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Historic library restoration to begin as £3.9m grant is secured

A 12-month restoration of Liverpool’s historic former Andrew Carnegie Library will begin in the coming weeks thanks to a funding boost.

The National Lottery Heritage Fund has awarded a £3.9 million grant, paving the way for specialist contractor HH Smith & Sons Ltd to undertake the project.

The Grade II-listed building on Lister Drive in Tuebrook is owned by Liverpool City Council, which is also contributing £500,000 to the scheme, and was vacant for six years until 2012 when community-based charity Lister Steps was selected to take on the building and develop its service.

Work is scheduled to start on 1 April and, on completion, childcare and family support provider Lister Steps will then move its services into the building on a long lease from the council.

The new facility, which is expected to generate six new jobs and training opportunities, will also feature a licensed café, an events space, a healthy food takeaway, a co-working space and facilities to help local people socialise, learn new skills and hobbies.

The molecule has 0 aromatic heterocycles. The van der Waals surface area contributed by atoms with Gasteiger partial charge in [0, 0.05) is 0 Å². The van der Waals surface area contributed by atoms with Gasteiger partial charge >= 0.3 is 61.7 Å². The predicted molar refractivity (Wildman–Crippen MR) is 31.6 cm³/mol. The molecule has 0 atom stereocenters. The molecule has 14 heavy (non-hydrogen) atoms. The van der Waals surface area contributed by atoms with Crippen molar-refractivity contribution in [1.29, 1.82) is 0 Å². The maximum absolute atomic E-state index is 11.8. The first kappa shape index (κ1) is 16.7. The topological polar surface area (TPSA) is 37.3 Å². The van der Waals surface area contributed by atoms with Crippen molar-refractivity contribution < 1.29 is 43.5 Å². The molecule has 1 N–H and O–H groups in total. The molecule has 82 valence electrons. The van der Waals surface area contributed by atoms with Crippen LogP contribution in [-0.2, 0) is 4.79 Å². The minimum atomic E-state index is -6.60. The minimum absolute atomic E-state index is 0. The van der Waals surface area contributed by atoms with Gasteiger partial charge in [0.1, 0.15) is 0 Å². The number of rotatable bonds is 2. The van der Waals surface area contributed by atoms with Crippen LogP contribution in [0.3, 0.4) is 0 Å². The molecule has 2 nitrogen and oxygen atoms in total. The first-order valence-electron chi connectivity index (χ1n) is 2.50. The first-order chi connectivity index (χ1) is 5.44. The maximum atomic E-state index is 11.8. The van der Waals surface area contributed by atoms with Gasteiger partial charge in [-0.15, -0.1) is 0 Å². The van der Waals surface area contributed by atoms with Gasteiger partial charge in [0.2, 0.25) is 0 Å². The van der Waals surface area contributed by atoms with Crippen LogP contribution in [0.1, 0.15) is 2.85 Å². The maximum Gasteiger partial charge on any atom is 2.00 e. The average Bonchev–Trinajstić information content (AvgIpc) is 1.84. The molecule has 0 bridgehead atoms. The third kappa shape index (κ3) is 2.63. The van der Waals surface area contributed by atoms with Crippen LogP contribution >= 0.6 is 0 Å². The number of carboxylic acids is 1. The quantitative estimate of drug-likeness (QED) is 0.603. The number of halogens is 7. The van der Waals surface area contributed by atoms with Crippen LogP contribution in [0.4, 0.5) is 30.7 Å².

In addition community outreach and training opportunities will be delivered, including a programme of education, training and volunteering activities facilitated by the Museum of Liverpool.

Working in partnership with Liverpool City Council, Lister Steps has appointed architects OMI to oversee the restoration of the site, which is due to reach completion by April 2020.

Gaynor Williams, CEO at Lister Steps, says: “We are delighted that work can finally start restoring this important part of our local heritage and bringing to life our plans and aspirations. We are looking forward to the long lasting benefits and opportunities it will offer our community and we’d like to thank National Lottery players and the city council for their ongoing support.”

Nathan Lee, head of the National Lottery Heritage Fund North West, adds: “The Lister Steps project is a fantastic example of local heritage-led regeneration and shows how new ideas can be used to bring historic buildings back to the heart of the local community.

“This project will provide the library with a sustainable long-term future helping to boost the local economy, provide jobs and training for local people and act as a catalyst for wider regeneration in the area.”